1854-1912: The Road to Suffrage First woman to vote in WA

During Washington’s early territorial years, women were in short supply. The ratio of males to females was nine to one, prompting both the governor and a leading legislator to organize parties of single women to come to the territory as potential teachers and brides. When the population grew and more women arrived to share in the task of building new communities on the Northwest frontier, they also participated both directly and indirectly in the development of the political process.
Despite the failure of the Arthur Denny’s 1854 resolution to give white females the vote, women helped to shape Washington government in many ways. Sometimes individually, but more often in organized clubs or lobbying efforts, women were active in their communities and influenced public policy on issues that ranged from health and education to working conditions and temperance.

Successes and Failures
Suffrage continued to dominate women’s reform agenda for the next several decades, as winning the right to vote seemed the only way to ensure full participation in the political life of the state. Yet when national suffragist leader Susan B. Anthony toured the region in 1871 with Abigail Scott Duniway, an outspoken Northwest activist, they had to answer those who felt that the vote would undermine women’s "domestic supremacy" and moral values for what one Washington newspaper called the "questionable privilege of sharing with men in the turmoil and strife of political elections" (Washington Standard, Aug 19, 1871).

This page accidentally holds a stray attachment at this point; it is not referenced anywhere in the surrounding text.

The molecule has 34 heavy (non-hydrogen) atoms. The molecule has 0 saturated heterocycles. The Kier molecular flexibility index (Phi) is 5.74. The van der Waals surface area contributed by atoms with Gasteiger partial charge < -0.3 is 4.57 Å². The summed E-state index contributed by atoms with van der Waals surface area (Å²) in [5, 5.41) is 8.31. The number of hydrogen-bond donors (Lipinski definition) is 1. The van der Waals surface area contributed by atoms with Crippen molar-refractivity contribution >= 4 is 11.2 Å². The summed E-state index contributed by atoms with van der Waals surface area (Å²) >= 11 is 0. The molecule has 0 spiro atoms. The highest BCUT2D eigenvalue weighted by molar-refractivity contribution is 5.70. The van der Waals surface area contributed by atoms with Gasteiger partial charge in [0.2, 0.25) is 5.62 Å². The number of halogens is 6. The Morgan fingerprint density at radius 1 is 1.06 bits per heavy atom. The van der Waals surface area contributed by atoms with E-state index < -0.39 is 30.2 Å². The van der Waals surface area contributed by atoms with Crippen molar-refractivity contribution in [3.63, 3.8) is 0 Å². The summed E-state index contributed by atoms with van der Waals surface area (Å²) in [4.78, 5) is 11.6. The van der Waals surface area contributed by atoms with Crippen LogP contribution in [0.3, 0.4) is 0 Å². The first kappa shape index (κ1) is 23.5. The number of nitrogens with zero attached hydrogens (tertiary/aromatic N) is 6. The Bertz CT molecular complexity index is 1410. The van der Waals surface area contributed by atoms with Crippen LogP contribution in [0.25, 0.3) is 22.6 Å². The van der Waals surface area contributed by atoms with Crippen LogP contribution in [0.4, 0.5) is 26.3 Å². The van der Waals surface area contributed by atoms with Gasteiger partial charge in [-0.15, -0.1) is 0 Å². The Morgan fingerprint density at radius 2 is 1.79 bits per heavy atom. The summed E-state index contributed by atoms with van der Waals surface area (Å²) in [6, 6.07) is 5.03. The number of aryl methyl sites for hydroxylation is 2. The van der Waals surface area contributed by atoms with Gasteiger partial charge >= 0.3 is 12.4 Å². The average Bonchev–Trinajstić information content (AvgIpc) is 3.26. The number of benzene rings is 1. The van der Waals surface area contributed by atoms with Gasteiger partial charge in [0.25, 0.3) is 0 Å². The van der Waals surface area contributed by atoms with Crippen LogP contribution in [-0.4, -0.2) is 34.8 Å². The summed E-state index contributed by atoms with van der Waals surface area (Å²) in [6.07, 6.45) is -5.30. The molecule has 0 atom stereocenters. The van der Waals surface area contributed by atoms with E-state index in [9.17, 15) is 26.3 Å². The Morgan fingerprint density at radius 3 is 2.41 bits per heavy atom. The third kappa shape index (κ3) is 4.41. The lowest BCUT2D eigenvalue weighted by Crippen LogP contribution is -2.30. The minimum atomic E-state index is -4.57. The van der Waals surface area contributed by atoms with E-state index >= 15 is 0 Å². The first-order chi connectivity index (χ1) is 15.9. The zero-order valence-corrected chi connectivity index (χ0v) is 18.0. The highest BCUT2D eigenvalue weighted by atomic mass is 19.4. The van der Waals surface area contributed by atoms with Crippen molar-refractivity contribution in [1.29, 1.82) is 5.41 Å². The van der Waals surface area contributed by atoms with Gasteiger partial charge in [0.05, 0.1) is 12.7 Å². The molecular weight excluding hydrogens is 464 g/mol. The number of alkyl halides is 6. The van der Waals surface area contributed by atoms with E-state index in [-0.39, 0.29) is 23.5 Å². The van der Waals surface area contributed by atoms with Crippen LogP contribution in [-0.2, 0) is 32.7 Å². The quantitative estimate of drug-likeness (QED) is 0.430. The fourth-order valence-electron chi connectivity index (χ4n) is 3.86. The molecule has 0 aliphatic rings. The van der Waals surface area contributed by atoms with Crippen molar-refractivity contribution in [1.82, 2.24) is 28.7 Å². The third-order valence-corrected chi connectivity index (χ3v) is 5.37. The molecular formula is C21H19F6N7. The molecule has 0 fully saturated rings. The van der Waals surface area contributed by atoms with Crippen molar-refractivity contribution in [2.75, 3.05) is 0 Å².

Despite these objections, Washington became the third territory (after Wyoming and Utah) to approve suffrage in 1883, and for a short time women used their ballots to support temperance and other moral causes. The powerful saloon lobby pressured the courts, which in an 1887 decision found the suffrage law unconstitutional. A new measure giving women the vote was defeated along with prohibition when statehood was attained in 1889, although women did win the right to vote in school elections the following year.

Suffrage Achieved
Under the new constitution, the inability to vote kept women from serving in the Legislature, so suffragists continued their campaign. Their work was rewarded in 1910, when the state constitution was amended to guarantee women suffrage. The success of the suffrage campaigns in Washington added momentum to efforts in other Western states, and the eventual adoption of the 19th Amendment to the U.S. Constitution in 1920. Yet Washington women did not see the ballot as an end in itself, but as an essential step toward equal rights and full participation in political and public life.



"Mrs. Mary Wilson, of Renton, has gained the distinction of being the first voter in this state to take advantage of the right of suffrage which her sex recently acquired, for she was the first of more than fifty of the maids and matrons of Renton to appear to vote on the question of forming Renton Waterway District No. 1 at an election held there last Saturday."